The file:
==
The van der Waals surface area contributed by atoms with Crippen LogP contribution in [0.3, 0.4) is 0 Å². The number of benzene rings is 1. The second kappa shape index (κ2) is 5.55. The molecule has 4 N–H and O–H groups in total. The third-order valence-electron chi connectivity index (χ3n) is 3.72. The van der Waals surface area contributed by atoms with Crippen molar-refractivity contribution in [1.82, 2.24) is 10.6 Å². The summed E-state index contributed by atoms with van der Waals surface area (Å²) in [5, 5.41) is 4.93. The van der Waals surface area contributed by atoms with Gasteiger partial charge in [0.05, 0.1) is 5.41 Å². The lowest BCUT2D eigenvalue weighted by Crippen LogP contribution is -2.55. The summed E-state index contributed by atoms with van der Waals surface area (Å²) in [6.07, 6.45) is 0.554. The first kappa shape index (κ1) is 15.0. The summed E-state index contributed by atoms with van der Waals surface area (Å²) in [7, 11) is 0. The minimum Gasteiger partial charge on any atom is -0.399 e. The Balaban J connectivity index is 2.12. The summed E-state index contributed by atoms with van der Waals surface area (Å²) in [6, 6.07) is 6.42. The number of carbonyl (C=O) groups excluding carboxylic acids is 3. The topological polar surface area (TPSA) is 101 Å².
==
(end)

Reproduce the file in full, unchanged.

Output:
The van der Waals surface area contributed by atoms with Crippen LogP contribution in [0.3, 0.4) is 0 Å². The number of benzene rings is 1. The second kappa shape index (κ2) is 5.55. The molecule has 4 N–H and O–H groups in total. The third-order valence-electron chi connectivity index (χ3n) is 3.72. The van der Waals surface area contributed by atoms with Crippen molar-refractivity contribution in [1.82, 2.24) is 10.6 Å². The summed E-state index contributed by atoms with van der Waals surface area (Å²) in [5, 5.41) is 4.93. The van der Waals surface area contributed by atoms with Gasteiger partial charge in [0.05, 0.1) is 5.41 Å². The lowest BCUT2D eigenvalue weighted by Crippen LogP contribution is -2.55. The summed E-state index contributed by atoms with van der Waals surface area (Å²) in [6.07, 6.45) is 0.554. The first kappa shape index (κ1) is 15.0. The summed E-state index contributed by atoms with van der Waals surface area (Å²) in [7, 11) is 0. The minimum Gasteiger partial charge on any atom is -0.399 e. The Balaban J connectivity index is 2.12. The summed E-state index contributed by atoms with van der Waals surface area (Å²) in [6, 6.07) is 6.42. The number of carbonyl (C=O) groups excluding carboxylic acids is 3. The topological polar surface area (TPSA) is 101 Å².